Jump to content


A scope for astrophotography

Recommended Posts

I was about to buy a Celestron NextStar 6SE as a gift for my brother. He's into photography, and I figured I could lure him into astronomy via astrophotography. Seems like a great scope for the price, and portable too, which was the only requirement I got out of my brother when I asked. But I've been advised that equatorial is the only way to go for imaging...

I may have to persuade him that portability is a relative thing, I guess. With that in mind, can I get some suggestions about what to go for, given the implied budget?


Link to comment
Share on other sites

A long focal length fork or arm mounted SCT is the last thing you want when trying to learn deep sky imaging - in my opinion, I heartlily stress.

A small apo refractor on an HEQ5 is the way to start, according to those who advised me. I ignored them but learned the hard way and now agree. For planetary and lunar and you can use a fast frame rate camera (webcam upwards) and here the SCT on altaz would do quite well. Many people I know have failed to get wedge mounted SCTs to work in practice for deep sky. I found mine a nightmare.


Edited by ollypenrice
Link to comment
Share on other sites

The 5SE comes with a wedge, but I'm leaning towards Olly's advice in that I'm looking at some kind of 80ED to go on a CG-5 GT. I suspect my bro would like some kind of ultra portable astro-trac set up, but then he'll needing a richer brother for that...

Link to comment
Share on other sites

An 80ED on a CG5/HEQ5 would be an excellent start into imaging. My first proper setup was the Equinox 80 with ST80 on an NEQ6, you wouldnt really need a mount that big to start with but I new I wouldnt be content with just an 80ED which held true as within few months of getting it I got the Equinox 120 aswell.

The wedge is a horrible place to start AP with and I totally agree with Olly in every respect. I very nearly bought a Meade 10" LX200 on a wedge as my first setup but was advised to stay away and go for a beefy EQ mount. If your not set on the 6SE then I would suggest going the EQ route aswell.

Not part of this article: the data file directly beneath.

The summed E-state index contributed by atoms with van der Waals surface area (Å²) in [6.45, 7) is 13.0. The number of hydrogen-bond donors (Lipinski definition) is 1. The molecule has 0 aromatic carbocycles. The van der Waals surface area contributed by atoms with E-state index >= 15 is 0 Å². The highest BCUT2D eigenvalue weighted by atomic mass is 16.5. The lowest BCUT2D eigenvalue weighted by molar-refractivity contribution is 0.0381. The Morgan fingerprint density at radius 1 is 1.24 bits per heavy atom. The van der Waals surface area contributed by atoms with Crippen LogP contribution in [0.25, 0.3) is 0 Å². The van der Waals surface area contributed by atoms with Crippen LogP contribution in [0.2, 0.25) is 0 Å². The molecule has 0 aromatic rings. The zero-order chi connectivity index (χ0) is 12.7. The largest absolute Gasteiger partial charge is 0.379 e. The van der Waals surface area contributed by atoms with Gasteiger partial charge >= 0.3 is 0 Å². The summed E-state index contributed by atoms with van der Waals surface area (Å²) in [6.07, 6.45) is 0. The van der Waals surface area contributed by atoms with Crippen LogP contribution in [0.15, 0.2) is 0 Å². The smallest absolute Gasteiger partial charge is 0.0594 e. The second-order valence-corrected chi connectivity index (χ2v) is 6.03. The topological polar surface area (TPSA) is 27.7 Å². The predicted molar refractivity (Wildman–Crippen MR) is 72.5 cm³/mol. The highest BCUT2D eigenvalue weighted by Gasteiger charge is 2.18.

I've just started on my AstroTrac journey, have a look at my AstroTrac reviews, part 1 and 2 are in the review section, part 3 will be first light which hopefully wont be too long in the offing. A complete setup including tripod and mounting equipment cost me about £700 and then obviously you have the camera equipment and lenses on top.

If he is really serious about getting into AP a good start would be a decent tripod and a camera and just mess about with some 30 second, 60 second exposures. Thats what I did, you can also try the star trails photo which always impresses when done right. I now use a Sigma 170-500mm APO lens which hopefully should replace a small 80ED scope, I'm not sure what the quality of the image will be but I have some I can compare with when I get out there with it. The 300D with that lens at 500mm gives a really nice fov to get the flame and horsehead nebulas in Orion, so fingers crossed. I'm also going to adapt a rear lens cover and stick a 1.25" EP holder on the back of it and see how it operates as a visual instrument aswell. Would be very handy for on holiday having a decent camera lens that doubles up as a portable scope.

Whichever way you choose to go I wish you luck and hope that you find the right setup for you the first time. I've been through three now and its only now that I feel truely happy with what I am using.

Edited by simon84
Link to comment
Share on other sites

Create an account or sign in to comment

You need to be a member in order to leave a comment

Create an account

Sign up for a new account in our community. It's easy!

Register a new account

Sign in

Already have an account? Sign in here.

Sign In Now

  • Recently Browsing   0 members

    • No registered users viewing this page.
  • Create New...

Important Information

We have placed cookies on your device to help make this website better. You can adjust your cookie settings, otherwise we'll assume you're okay to continue. By using this site, you agree to our Terms of Use.